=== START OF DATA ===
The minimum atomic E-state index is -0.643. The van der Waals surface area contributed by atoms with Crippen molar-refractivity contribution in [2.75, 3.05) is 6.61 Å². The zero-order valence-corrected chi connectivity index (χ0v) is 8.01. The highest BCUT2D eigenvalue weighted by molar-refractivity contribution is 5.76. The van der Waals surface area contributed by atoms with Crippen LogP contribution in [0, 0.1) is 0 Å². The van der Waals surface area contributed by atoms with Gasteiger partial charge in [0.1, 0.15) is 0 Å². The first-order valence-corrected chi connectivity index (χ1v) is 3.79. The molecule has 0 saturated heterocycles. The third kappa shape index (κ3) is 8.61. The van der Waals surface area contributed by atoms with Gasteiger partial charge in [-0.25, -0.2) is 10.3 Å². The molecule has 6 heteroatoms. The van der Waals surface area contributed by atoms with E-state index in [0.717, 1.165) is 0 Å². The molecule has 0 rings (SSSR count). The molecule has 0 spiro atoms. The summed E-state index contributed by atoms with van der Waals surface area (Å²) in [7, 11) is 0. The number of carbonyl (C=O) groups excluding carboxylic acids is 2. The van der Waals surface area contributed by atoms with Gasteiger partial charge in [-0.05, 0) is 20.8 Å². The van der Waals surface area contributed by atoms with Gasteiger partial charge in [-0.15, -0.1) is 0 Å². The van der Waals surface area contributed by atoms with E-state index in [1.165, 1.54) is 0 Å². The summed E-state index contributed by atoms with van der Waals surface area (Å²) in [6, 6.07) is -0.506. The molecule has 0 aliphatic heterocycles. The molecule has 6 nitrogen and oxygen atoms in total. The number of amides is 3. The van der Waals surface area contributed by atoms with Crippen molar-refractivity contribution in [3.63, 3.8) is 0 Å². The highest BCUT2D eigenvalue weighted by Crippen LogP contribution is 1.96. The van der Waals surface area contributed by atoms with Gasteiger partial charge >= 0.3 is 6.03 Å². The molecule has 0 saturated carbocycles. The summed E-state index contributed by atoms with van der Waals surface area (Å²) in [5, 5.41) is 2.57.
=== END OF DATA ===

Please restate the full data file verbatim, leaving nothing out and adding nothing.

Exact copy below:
The minimum atomic E-state index is -0.643. The van der Waals surface area contributed by atoms with Crippen molar-refractivity contribution in [2.75, 3.05) is 6.61 Å². The zero-order valence-corrected chi connectivity index (χ0v) is 8.01. The highest BCUT2D eigenvalue weighted by molar-refractivity contribution is 5.76. The van der Waals surface area contributed by atoms with Crippen LogP contribution in [0, 0.1) is 0 Å². The van der Waals surface area contributed by atoms with Gasteiger partial charge in [0.1, 0.15) is 0 Å². The first-order valence-corrected chi connectivity index (χ1v) is 3.79. The molecule has 0 saturated heterocycles. The third kappa shape index (κ3) is 8.61. The van der Waals surface area contributed by atoms with Gasteiger partial charge in [-0.25, -0.2) is 10.3 Å². The molecule has 6 heteroatoms. The van der Waals surface area contributed by atoms with E-state index in [0.717, 1.165) is 0 Å². The molecule has 0 rings (SSSR count). The molecule has 0 spiro atoms. The summed E-state index contributed by atoms with van der Waals surface area (Å²) in [7, 11) is 0. The number of carbonyl (C=O) groups excluding carboxylic acids is 2. The van der Waals surface area contributed by atoms with Gasteiger partial charge in [-0.05, 0) is 20.8 Å². The van der Waals surface area contributed by atoms with Gasteiger partial charge in [-0.15, -0.1) is 0 Å². The van der Waals surface area contributed by atoms with E-state index in [1.165, 1.54) is 0 Å². The summed E-state index contributed by atoms with van der Waals surface area (Å²) in [6, 6.07) is -0.506. The molecule has 0 aliphatic heterocycles. The molecule has 6 nitrogen and oxygen atoms in total. The number of amides is 3. The van der Waals surface area contributed by atoms with Crippen molar-refractivity contribution in [3.63, 3.8) is 0 Å². The highest BCUT2D eigenvalue weighted by Crippen LogP contribution is 1.96. The van der Waals surface area contributed by atoms with Gasteiger partial charge >= 0.3 is 6.03 Å². The molecule has 0 saturated carbocycles. The summed E-state index contributed by atoms with van der Waals surface area (Å²) in [5, 5.41) is 2.57.